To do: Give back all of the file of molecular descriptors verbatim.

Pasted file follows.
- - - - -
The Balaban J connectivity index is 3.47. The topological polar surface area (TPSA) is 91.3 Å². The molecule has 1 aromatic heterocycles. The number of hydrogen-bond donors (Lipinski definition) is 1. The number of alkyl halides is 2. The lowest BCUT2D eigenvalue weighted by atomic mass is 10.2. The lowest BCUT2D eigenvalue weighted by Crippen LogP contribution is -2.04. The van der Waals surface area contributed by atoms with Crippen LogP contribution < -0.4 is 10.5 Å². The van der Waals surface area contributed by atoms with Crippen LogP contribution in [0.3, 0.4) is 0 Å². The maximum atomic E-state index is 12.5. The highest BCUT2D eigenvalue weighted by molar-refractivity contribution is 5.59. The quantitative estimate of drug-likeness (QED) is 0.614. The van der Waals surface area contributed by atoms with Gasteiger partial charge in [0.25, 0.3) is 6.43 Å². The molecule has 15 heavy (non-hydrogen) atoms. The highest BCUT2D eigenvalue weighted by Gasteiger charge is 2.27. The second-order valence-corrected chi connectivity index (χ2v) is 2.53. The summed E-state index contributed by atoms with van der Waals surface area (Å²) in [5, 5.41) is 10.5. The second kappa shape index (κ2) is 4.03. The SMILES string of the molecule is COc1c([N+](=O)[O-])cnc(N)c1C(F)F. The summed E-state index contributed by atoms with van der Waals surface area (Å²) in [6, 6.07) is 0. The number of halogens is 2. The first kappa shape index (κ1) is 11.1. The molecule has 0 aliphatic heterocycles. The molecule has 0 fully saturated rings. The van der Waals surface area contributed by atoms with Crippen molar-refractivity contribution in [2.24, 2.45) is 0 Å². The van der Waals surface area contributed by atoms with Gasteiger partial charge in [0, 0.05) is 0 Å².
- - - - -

The Balaban J connectivity index is 3.47. The topological polar surface area (TPSA) is 91.3 Å². The molecule has 1 aromatic heterocycles. The number of hydrogen-bond donors (Lipinski definition) is 1. The number of alkyl halides is 2. The lowest BCUT2D eigenvalue weighted by atomic mass is 10.2. The lowest BCUT2D eigenvalue weighted by Crippen LogP contribution is -2.04. The van der Waals surface area contributed by atoms with Crippen LogP contribution < -0.4 is 10.5 Å². The van der Waals surface area contributed by atoms with Crippen LogP contribution in [0.3, 0.4) is 0 Å². The maximum atomic E-state index is 12.5. The highest BCUT2D eigenvalue weighted by molar-refractivity contribution is 5.59. The quantitative estimate of drug-likeness (QED) is 0.614. The van der Waals surface area contributed by atoms with Gasteiger partial charge in [0.25, 0.3) is 6.43 Å². The molecule has 15 heavy (non-hydrogen) atoms. The highest BCUT2D eigenvalue weighted by Gasteiger charge is 2.27. The second-order valence-corrected chi connectivity index (χ2v) is 2.53. The summed E-state index contributed by atoms with van der Waals surface area (Å²) in [5, 5.41) is 10.5. The second kappa shape index (κ2) is 4.03. The SMILES string of the molecule is COc1c([N+](=O)[O-])cnc(N)c1C(F)F. The summed E-state index contributed by atoms with van der Waals surface area (Å²) in [6, 6.07) is 0. The number of halogens is 2. The first kappa shape index (κ1) is 11.1. The molecule has 0 aliphatic heterocycles. The molecule has 0 fully saturated rings. The van der Waals surface area contributed by atoms with Crippen molar-refractivity contribution in [2.24, 2.45) is 0 Å². The van der Waals surface area contributed by atoms with Gasteiger partial charge in [0, 0.05) is 0 Å².